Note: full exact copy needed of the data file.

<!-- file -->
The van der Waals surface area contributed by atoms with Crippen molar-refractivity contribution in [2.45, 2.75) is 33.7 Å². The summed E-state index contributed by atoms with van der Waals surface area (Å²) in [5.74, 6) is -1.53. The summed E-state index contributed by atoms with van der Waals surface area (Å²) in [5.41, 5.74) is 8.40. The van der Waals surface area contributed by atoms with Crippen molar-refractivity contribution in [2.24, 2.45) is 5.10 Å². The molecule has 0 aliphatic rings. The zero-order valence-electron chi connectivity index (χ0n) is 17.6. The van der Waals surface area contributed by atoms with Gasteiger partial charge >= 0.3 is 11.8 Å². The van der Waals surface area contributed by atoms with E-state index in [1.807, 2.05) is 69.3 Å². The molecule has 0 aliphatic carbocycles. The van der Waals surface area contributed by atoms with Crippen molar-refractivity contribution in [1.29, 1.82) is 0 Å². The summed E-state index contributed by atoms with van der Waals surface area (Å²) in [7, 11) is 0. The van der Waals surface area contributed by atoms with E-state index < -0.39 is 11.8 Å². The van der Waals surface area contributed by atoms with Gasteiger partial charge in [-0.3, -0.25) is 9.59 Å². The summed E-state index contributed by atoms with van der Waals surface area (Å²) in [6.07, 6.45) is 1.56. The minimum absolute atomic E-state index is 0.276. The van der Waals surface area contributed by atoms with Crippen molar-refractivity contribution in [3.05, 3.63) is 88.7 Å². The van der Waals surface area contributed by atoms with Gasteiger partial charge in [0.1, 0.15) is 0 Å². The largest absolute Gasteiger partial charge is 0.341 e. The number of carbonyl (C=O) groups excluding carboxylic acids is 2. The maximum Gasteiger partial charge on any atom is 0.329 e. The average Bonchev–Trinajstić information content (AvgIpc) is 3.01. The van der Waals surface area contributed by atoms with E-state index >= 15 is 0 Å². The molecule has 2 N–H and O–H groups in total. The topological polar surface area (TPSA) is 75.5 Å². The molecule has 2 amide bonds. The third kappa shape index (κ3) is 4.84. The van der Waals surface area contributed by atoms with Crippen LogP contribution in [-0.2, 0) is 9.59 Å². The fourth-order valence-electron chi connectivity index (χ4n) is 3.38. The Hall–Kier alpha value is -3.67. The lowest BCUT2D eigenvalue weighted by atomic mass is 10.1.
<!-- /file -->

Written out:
The van der Waals surface area contributed by atoms with Crippen molar-refractivity contribution in [2.45, 2.75) is 33.7 Å². The summed E-state index contributed by atoms with van der Waals surface area (Å²) in [5.74, 6) is -1.53. The summed E-state index contributed by atoms with van der Waals surface area (Å²) in [5.41, 5.74) is 8.40. The van der Waals surface area contributed by atoms with Crippen molar-refractivity contribution in [2.24, 2.45) is 5.10 Å². The molecule has 0 aliphatic rings. The zero-order valence-electron chi connectivity index (χ0n) is 17.6. The van der Waals surface area contributed by atoms with Gasteiger partial charge >= 0.3 is 11.8 Å². The van der Waals surface area contributed by atoms with E-state index in [1.807, 2.05) is 69.3 Å². The molecule has 0 aliphatic carbocycles. The van der Waals surface area contributed by atoms with Crippen molar-refractivity contribution in [1.29, 1.82) is 0 Å². The summed E-state index contributed by atoms with van der Waals surface area (Å²) in [7, 11) is 0. The van der Waals surface area contributed by atoms with E-state index < -0.39 is 11.8 Å². The van der Waals surface area contributed by atoms with Gasteiger partial charge in [-0.3, -0.25) is 9.59 Å². The summed E-state index contributed by atoms with van der Waals surface area (Å²) in [6.07, 6.45) is 1.56. The minimum absolute atomic E-state index is 0.276. The van der Waals surface area contributed by atoms with Crippen molar-refractivity contribution in [3.05, 3.63) is 88.7 Å². The van der Waals surface area contributed by atoms with Gasteiger partial charge in [0.1, 0.15) is 0 Å². The largest absolute Gasteiger partial charge is 0.341 e. The number of carbonyl (C=O) groups excluding carboxylic acids is 2. The maximum Gasteiger partial charge on any atom is 0.329 e. The average Bonchev–Trinajstić information content (AvgIpc) is 3.01. The van der Waals surface area contributed by atoms with E-state index >= 15 is 0 Å². The molecule has 2 N–H and O–H groups in total. The topological polar surface area (TPSA) is 75.5 Å². The molecule has 2 amide bonds. The third kappa shape index (κ3) is 4.84. The van der Waals surface area contributed by atoms with Crippen LogP contribution in [-0.2, 0) is 9.59 Å². The fourth-order valence-electron chi connectivity index (χ4n) is 3.38. The Hall–Kier alpha value is -3.67. The lowest BCUT2D eigenvalue weighted by atomic mass is 10.1.